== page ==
BDNF at the Crossroads of Brain Function & Metabolism

Sunday, September 27, 2009  -  Byron J Richards

Brain derived neurotrophic factor (BDNF) is vital to the growth of new nerve cells, the plasticity of brain connections that are vital to brain health, and plays an important role in learning and memory.  New research is now showing that it is a vital metabolic compound, lacking in individuals who are overweight and especially in those with type II diabetes.

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Easy Ways to Calculate Your Goal Weight and Maximum Weight

Thursday, September 24, 2009  -  Byron J Richards

Calculating your Body Mass Index (BMI) is seldom done due to the complexity of the formula.  Yet, it is important for people to have a good idea when extra weight is heading in the direction of disease risk.  Researchers are now proposing a simple way for individuals to understand their “Maximum Weight Limit.”

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Size of Abdominal Fat Cells Predicts Future Type II Diabetes

Saturday, September 19, 2009  -  Byron J Richards

New research spanning 35 years shows that women who had the largest size in their abdominal fat cells were twice as likely to develop Type II Diabetes later in life.  The women were taking part in a Swedish study that included taking fat biopsies back in 1974-1975.

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Understanding the War in Your Gut

Friday, September 18, 2009  -  Byron J Richards

A new study that documents how Salmonella food poisoning causes intense diarrhea illustrates the rather unbelievable nature of the war that can take place on the front lines of your digestive tract.  Old and now rather stuffy explanations of immunity pit immune troops against foreign invaders, wherein bacteria were simply operating as individual entities and their infectious potential was in their numbers alone.  We now know such bacteria talk to each other and form gangs.  In the latest study it was shown that pathogenic bacteria directly signal human cells and try to confuse them so as to mount a more aggressive attack.

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Do High Fat Diets Make a Person Tired and Dumb?

Thursday, September 10, 2009  -  Byron J Richards

A new study by Oxford researchers has shown one way that a high fat diet challenges your body’s health, leading to a decline in energy and mental function within nine days.

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More Science Supporting the Leptin Diet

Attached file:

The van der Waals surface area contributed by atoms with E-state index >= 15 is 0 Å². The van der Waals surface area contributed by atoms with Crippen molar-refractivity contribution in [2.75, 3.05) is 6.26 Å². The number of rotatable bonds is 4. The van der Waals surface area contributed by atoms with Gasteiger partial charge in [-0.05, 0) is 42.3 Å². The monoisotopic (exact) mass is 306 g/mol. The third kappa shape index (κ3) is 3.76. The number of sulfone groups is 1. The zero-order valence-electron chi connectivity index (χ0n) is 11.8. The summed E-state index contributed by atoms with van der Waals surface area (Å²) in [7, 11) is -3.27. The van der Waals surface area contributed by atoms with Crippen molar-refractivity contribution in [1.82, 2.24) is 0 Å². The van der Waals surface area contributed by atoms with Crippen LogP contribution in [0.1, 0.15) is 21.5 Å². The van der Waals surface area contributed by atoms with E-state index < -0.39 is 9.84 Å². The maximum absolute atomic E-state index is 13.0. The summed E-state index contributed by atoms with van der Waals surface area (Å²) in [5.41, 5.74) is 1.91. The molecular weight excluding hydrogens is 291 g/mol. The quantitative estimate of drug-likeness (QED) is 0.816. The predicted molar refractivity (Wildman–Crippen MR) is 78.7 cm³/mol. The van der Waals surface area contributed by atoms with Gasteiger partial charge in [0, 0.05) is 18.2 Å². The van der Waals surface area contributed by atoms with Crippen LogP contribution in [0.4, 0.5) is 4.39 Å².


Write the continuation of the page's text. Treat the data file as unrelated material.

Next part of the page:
Wednesday, September 09, 2009  -  Byron J Richards

Quoting the new press release covering the study, “Eat less, exercise more. Now there is new evidence to support adding another “must” to the weight-loss mantra: eat at the right time of day.”  How flattering, I’ve been saying those exact words since publishing Mastering Leptin in 2002.

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The Blood Sugar Hormone Adiponectin is Linked to Your Circadian Clock

Tuesday, September 08, 2009  -  Byron J Richards

A detailed analysis of biological clocking genes has shown that adiponectin function is in sync with 24-hour patterns.  The data also showed that fasting causes the adiponectin-relating timing to fast forward, whereas a high fat diet causes adiponectin-related timing to enter jet lag.

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Another Study Linking Weight Gain to Breast Cancer Risk

Sunday, September 06, 2009  -  Byron J Richards

A new study was able to weed out gene-related risk factors for breast cancer (like BRAC1 and BRAC2) and provide the first clear data on the precise risk that obesity poses to women for breast cancer.

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Why Consistent Exercise Helps Keep the Weight Off

Saturday, September 05, 2009  -  Byron J Richards

There are numerous studies showing that those who consistently exercise during and following weight loss are much more likely to maintain their new weight.  The common reasons most people have to continue exercise is to maintain the better feeling of health and fitness and to burn calories.  A new study provides a few new angles that may provide additional motivation.  It showed that consistent exercise following weight loss directly reduced the urge to eat more food, specifically enhanced fat burning, and blunted the formation of new fat cells.

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Another Study Linking Obesity to Aggressive Prostate Cancer

Wednesday, September 02, 2009  -  Byron J Richards

It is really important that this message sink in to the male population.  Being overweight when you are older or gaining weight as an adult are clearly linked to risk for developing the most aggressive and deadly form of prostate cancer.

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